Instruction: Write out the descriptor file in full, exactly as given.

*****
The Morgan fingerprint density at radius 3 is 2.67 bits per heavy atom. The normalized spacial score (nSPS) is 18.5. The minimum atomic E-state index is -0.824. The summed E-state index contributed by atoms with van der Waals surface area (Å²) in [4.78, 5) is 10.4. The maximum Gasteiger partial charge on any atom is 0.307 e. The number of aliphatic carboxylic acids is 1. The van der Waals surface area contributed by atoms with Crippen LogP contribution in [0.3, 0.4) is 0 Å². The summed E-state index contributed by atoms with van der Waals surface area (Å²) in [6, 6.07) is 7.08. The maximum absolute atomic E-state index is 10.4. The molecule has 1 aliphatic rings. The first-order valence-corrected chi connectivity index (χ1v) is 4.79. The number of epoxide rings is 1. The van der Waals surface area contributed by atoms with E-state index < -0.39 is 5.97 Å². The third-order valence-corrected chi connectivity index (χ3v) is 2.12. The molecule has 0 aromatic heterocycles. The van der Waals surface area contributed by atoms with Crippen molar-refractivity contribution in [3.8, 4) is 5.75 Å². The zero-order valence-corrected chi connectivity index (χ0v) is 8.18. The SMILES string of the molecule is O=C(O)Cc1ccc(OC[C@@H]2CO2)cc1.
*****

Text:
The Morgan fingerprint density at radius 3 is 2.67 bits per heavy atom. The normalized spacial score (nSPS) is 18.5. The minimum atomic E-state index is -0.824. The summed E-state index contributed by atoms with van der Waals surface area (Å²) in [4.78, 5) is 10.4. The maximum Gasteiger partial charge on any atom is 0.307 e. The number of aliphatic carboxylic acids is 1. The van der Waals surface area contributed by atoms with Crippen LogP contribution in [0.3, 0.4) is 0 Å². The summed E-state index contributed by atoms with van der Waals surface area (Å²) in [6, 6.07) is 7.08. The maximum absolute atomic E-state index is 10.4. The molecule has 1 aliphatic rings. The first-order valence-corrected chi connectivity index (χ1v) is 4.79. The number of epoxide rings is 1. The van der Waals surface area contributed by atoms with E-state index < -0.39 is 5.97 Å². The third-order valence-corrected chi connectivity index (χ3v) is 2.12. The molecule has 0 aromatic heterocycles. The van der Waals surface area contributed by atoms with Crippen molar-refractivity contribution in [3.8, 4) is 5.75 Å². The zero-order valence-corrected chi connectivity index (χ0v) is 8.18. The SMILES string of the molecule is O=C(O)Cc1ccc(OC[C@@H]2CO2)cc1.